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« Carnival of the Capitalists | Main | No, But I Got Nominated Real Good »

Civil Wars

One of the best descriptions that I've found of the politics of 1860 comes from Bruce Catton's The Coming Fury, the first in his trilogy of the Centennial History of the Civil War. Now, Catton was a northerner, and had the North's views of the causes of the war, which differ considerably from the South's. They do, however, have the added advantage of being right. (For instance, if states' rights divorced from slavery really were the issue, why was the CSA Constitution mute on that point?)

The key thing to remember is that at each point in the crisis, the two sides failed utterly to understand each other. The North, in particular the Republicans, had no idea of the threat they represented in the minds of the South, in particular the newspapermen. Lincoln justified his refusal to elaborate on his views on the legal status of slavery on the grounds that anything he said can and would be used against him in the court of public opinion. What he didn't see was that while it couldn't affect the election (he wasn't on any Southern ballots, anyway), his silence could be twisted just as effectively as any words he might have used.

In fact, throughout 1860, the North continued to view secession as a threat, and then as a political maneuver, long after the fire-eaters had hijacked the process and driven Union sympathy to the fringe. There was considerable Union sentiment, but it was a mile wide and an inch deep, and once the step was taken, loyalty was going to be sectional rather than national. In fact, the border states - including Virginia - didn't secede until it was evident that force would be used to protect Federal property and keep the south in the Union.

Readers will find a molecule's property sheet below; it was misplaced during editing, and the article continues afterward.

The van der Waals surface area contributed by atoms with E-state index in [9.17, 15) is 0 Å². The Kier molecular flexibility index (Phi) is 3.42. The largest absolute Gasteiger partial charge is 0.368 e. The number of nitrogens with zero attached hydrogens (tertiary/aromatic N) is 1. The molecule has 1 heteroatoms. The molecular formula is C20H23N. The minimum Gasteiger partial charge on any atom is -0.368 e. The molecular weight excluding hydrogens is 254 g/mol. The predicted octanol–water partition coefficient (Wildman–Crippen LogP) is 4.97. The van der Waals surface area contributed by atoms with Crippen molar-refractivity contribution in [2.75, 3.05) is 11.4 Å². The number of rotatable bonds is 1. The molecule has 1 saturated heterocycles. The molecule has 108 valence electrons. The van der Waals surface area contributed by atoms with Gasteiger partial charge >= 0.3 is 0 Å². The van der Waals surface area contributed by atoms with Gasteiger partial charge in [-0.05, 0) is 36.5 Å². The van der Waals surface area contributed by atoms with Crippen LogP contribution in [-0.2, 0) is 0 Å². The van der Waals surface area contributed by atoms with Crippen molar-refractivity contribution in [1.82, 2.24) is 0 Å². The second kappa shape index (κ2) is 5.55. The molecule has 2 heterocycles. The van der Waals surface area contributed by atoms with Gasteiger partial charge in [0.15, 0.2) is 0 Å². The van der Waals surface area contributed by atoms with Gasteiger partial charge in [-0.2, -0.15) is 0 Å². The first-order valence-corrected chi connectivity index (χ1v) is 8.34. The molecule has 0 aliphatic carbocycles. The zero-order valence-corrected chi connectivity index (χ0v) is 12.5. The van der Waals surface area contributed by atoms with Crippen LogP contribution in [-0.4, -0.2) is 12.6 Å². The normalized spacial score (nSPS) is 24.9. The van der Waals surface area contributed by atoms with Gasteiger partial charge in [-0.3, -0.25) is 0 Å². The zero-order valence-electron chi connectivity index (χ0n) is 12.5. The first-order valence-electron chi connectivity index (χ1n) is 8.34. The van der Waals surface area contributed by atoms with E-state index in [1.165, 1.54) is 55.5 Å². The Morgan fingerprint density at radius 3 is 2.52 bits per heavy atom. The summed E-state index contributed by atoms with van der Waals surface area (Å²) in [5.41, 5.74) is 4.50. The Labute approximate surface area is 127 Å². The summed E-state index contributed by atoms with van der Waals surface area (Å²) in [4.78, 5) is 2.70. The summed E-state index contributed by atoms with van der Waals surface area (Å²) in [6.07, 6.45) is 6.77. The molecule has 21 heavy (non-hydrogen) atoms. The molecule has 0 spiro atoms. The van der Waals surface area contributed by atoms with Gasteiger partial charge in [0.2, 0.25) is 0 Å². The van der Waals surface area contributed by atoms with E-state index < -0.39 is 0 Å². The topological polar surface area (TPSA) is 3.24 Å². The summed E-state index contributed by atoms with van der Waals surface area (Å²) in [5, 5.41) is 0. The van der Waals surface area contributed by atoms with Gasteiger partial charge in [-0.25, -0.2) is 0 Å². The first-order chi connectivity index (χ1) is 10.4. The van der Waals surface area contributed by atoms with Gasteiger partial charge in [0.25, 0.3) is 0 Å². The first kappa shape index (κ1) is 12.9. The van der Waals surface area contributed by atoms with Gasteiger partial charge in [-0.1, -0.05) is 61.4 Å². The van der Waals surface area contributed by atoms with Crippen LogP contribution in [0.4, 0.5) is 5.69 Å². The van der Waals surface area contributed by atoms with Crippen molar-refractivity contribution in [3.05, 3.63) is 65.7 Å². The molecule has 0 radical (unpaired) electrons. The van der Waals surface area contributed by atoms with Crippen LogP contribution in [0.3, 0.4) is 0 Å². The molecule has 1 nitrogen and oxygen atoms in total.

For the South's part, they didn't understand the North's commitment to the Union, and its unwillingness to be coerced into committing large portions of its GDP and legal system to the support of a crumbling institution. It also probably overestimated Southern sympathy in the border slave states, which is odd, considering that that's where the Constitution Party, whos platform essentially consisted of wishful thinking about reaching another compromise, got most of its votes.

In fact, the one character who comes out looking the most sane, the most rational, and the most insightful, is Stephen Douglas. Douglas was the only candidate who was willing to conduct a campaign on the actual issues of slavery and potential secession, while all other parties talked around the first and ignored the second. By doing so, Catton points out, they left an electino process designed for national decision-making not having resolved anything.

One last point is also worth considering. Secession was brought about by a confluence of southern temperment, and a skillful manipulation of the political process. The fire-eaters, William Yancey chief among them, maneuvered to get a crisis, promoting a schism in the Democratic Party and willing the election of Lincoln. They did this because they rightly calculated that much of the South was tired of compromise and talk and wanted action and a resolution. Douglas's sin was, in Catton's words, that he was proposing a politician's solution at a time when the political institutions had ceased to function. The fire-eaters denied him the nomination precisely because they feared he might be able to bring such an agreement about. From their point of view, it was better to split the party in order to lose the election, and then let the fear of Lincoln do its work.

For that reason, elections need to be about what they're about. It's one reason "trangulation" and "the permanent campaign" are so damaging to the body politic, and it they probably have soemthing to do with why we're now 48-48 rather than 40-40.


Have you read "Team of Rivals" by Doris Kearns Goodein?

A most interesting view of Lincoln's cabinet

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